We are committed to applying our faith to our political engagement and this does not stop when it comes to our political and party allegiances. As we have reflected on elsewhere, all political ideologies correctly hold to some Biblical truths and all political ideologies fail to recognise other Gospel realities. We cannot, therefore, add to the Gospel and demand allegiance to one party or cause, for we cannot bind what the Bible does not bind. Our interaction with parties, policies and voting is more often than not a wisdom call. One which should be influenced and shaped by our faith but not one we can attribute salvation status to. As Christians then we are free to choose our party and free to choose who to vote for.
We asked some Christian politicians and party members to help us think through the UK political parties and how their faith influenced/influences their party involvement. The following blog by Rachael Maskell MP explores why as a Christian she is a socialist. The views expressed in the blog belong solely to the author and do not reflect the views of UCCF.
It is our prayer at the Politics Network that this series is an encouragement and model for you as you think through how your faith informs your political engagement.
"I would never claim that the Christian faith can make a claim on any political ideology, as all can distract from the centrality of the hope that salvation through Jesus Christ alone can bring. However, it is true to say that many Christians through the years have been moved by the state of our nation to rise up, speak up, and to take up the cause of others, motivated to do so by their understanding of the practical application of their faith.
It was the great political movements of the working classes that first organised to protect the plight of workers that sparked a collectivism that penetrates socialism today. Tolpuddle Martyrs sacrificed their jobs as labourers to advance justice in the 1830s. The wider trade union movement itself found its origins in places where faith played a major role.
So when social movements joined together with the trade unions, including Christian Socialists to birth the Labour Party in 1900, it was with no surprise that many in the Party professed a personal faith. This has been the story of many Labour politicians, and indeed leaders of the Party.
Socialism itself seeks to ensure that no individual is left behind. It reaches out to all, not least the most vulnerable, and sews a safety net beneath them to protect them and then raises it up to help advance their lives; journeying together to improve the conditions of all in society. Believing that each and every person is gifted and talented, socialism aspires to release the potential in everyone but recognises that in an unequal society there are structural barriers to everyone being able to get there themselves. As the African proverb says, “If you want to go fast, go alone. If you want to go far, go together”. It is this sense of collective responsibility for all that is at our roots.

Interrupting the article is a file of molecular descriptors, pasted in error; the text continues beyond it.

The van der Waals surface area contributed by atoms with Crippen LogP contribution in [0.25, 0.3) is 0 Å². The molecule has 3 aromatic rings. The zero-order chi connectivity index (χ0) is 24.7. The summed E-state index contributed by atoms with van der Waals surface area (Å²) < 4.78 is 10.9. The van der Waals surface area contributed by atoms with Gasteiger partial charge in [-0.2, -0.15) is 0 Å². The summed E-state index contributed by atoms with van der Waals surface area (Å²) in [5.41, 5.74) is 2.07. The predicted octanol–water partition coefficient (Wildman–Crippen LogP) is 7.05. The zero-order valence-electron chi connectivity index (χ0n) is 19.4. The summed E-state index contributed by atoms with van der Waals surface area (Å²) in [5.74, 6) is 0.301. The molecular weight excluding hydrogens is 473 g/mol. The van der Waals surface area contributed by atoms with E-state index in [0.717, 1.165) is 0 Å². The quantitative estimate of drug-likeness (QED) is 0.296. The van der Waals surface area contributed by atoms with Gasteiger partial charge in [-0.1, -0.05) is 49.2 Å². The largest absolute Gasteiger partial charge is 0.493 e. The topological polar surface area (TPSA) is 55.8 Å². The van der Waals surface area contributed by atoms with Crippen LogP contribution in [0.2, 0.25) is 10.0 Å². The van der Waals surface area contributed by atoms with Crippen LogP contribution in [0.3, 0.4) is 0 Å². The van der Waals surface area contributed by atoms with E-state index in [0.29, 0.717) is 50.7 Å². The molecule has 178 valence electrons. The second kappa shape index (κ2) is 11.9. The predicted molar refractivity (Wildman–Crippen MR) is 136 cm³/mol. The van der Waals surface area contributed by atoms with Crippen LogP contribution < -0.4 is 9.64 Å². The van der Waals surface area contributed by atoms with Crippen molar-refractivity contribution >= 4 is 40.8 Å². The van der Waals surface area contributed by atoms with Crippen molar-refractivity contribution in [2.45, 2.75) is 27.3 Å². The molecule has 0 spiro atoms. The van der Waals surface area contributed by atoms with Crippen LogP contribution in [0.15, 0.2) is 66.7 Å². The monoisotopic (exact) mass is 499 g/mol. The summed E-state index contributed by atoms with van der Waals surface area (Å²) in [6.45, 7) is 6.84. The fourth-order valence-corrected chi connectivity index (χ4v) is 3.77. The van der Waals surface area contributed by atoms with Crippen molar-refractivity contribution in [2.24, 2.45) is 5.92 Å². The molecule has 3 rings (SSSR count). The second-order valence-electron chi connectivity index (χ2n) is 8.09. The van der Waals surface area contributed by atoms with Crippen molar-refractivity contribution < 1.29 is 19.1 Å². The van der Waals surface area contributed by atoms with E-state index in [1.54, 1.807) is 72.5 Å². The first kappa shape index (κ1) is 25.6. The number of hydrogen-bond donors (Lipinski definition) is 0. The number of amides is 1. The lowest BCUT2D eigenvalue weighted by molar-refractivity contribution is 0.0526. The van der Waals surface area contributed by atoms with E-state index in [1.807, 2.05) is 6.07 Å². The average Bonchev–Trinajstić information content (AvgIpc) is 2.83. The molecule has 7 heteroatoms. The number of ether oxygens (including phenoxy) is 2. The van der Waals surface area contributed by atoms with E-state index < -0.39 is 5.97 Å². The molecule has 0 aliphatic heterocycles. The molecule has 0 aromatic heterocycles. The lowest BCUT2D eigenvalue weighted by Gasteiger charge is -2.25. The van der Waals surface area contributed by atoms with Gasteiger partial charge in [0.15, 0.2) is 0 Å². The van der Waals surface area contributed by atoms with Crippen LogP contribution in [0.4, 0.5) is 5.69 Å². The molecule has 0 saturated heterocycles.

Socialism is described as a political and economic theory of social organisation that advocates that the means of production, distribution, and exchange should be owned or regulated by the community as a whole.
When work is organised, workers experience better pay, terms, and conditions, sickness levels fall, productivity rises, and the economy and wider society are more secure. When houses are built that people can afford, people can take pride in their communities. When we think on the principles of the NHS, no one denied treatment because of cost, people doing extraordinary things with extraordinary love and care – a million miracles every 36 hours, we are blown away by the tapestry that is woven as cleaners, doctors, technicians, scientists, and doctors work together to fix someone’s broken mind or body; each with a role, each of equal importance.
All of a sudden society has become that little bit fairer. Happy people, staves off ill health, fear, crime, improves education and enhances life through to older age. Labour believes its radical agenda is transformative to address the issues that our society faces. The state takes on more responsibility to curb injustice away from a self-seeking society, while everyone can enjoy a far more fulfilled existence.
Over this Coronavirus crisis, we have seen a state having to make extraordinary interventions, adopting the socialist principles of collective help and support and demonstrating how an individualised society fails, not least when placed under the greatest strain. But it has also shown us the desire to work together for the common good as people have selflessly given of themselves to others.
Rooted in the Gospel message is Jesus, someone fearless in speaking truth, standing by the marginalised and challenging and changing society for a greater good. The politics of the left is interwoven with Christian principles through which to build a better society."